Union of Concerned ScientistsUnion of Concerned Scientists http://blog.ucsusa.org a blog on independent science + practical solutions Fri, 28 Apr 2017 14:37:25 +0000 en-US hourly 1 http://blog.ucsusa.org/wp-content/uploads/cropped-favicon-32x32.png Union of Concerned Scientists http://blog.ucsusa.org 32 32 Oregon’s Clean Fuels Program Off to a Great Start http://blog.ucsusa.org/jeremy-martin/oregons-clean-fuels-program-off-to-a-great-start http://blog.ucsusa.org/jeremy-martin/oregons-clean-fuels-program-off-to-a-great-start#respond Fri, 28 Apr 2017 14:37:25 +0000 http://blog.ucsusa.org/?p=50734 Oregon’s Clean Fuels Program (CFP) was initially authorized by the legislature in 2009, with subsequent legislation in 2015 allowing the Oregon Department of Environmental Quality (DEQ) to fully implement the program in 2016.  The program’s goals are to foster the development of an in-state market for cleaner fuel by requiring that transportation fuels used in Oregon get steadily less-polluting over the next decade. The program requires average life cycle global warming emissions per unit of energy in transportation fuels to decline by 10% by 2025 compared to 2015.

Oregon’s CFP completed a very successful first year, but it remains under attack, so it’s a great time to review how the policy works, the results of its first year, and its prospects for the future.

The Clean Fuels Program creates a steadily growing market for clean fuels

Transportation is the largest source of global warming pollution in Oregon, and the overwhelming majority of transportation emissions come from petroleum-based fuels like gasoline and diesel.

Making a transition to a low carbon transportation system will take several decades, and will require a systemic transformation of transportation systems, vehicles and the fuels used to power them.  The Clean Fuels Program focuses on the fuels, ensuring that the market for clean fuels grows steadily year after year.  This assurance is critical to support investment in new fuels.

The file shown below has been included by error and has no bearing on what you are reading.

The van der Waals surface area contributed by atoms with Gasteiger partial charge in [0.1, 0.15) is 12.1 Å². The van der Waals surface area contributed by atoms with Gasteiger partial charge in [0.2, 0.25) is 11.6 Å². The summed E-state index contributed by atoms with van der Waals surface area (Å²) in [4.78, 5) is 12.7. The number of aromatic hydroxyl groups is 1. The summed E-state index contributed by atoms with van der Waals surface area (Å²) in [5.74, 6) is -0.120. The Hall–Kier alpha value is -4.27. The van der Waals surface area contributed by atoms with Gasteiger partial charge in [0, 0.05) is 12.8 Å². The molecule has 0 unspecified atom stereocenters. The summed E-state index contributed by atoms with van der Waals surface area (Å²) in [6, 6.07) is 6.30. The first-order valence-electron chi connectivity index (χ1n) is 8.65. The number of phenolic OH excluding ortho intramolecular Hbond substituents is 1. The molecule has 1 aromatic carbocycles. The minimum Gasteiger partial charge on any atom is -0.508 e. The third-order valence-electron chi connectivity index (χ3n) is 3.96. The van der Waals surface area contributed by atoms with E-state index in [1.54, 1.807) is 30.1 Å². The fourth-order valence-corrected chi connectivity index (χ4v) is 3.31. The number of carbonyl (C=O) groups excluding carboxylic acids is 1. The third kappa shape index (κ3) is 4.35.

Getting clean fuels production and distribution up to commercial scale in the next decade is critical to accelerating the transition to clean transportation, and this early market signal to invest and innovate is even more powerful over the long term than the significant reduction in pollution the policy will deliver over the next few years.

The Clean Fuels Program protects clean fuels producers and all fuel consumers from volatile oil prices

Markets for transportation fuels are highly unstable, with retail gasoline prices in Oregon swinging back and forth in the last decade, from less than $2/gallon to more than $4/gallon.  The instability is a problem for drivers, but it also makes it very difficult for new cleaner fuels to get a foothold, since a clean fuel that is very attractive competing against $4/gallon gasoline may struggle at low prices.

The Clean Fuels Program assures fuel producers that the market for the clean fuels will grow steadily, protected from changes in global oil prices beyond their control, so clean fuel producers can focus on competing against other clean fuel producers.

How does the Clean Fuels Program work?

The Clean Fuel Program requires that large companies importing and distributing transportation fuel in Oregon, mostly gasoline and diesel, act to reduce the emissions from the fuels they sell by 10% per unit of energy.

Unlike Federal biofuels policy, the CFP does not set specific targets for ethanol, biodiesel, natural gas, or any other alternative fuel.  Instead the CFP requires that the average carbon intensity of fuels meets a gradually declining target.  Fuels that are cleaner than the target generates credits, while more polluting fuels generate deficits.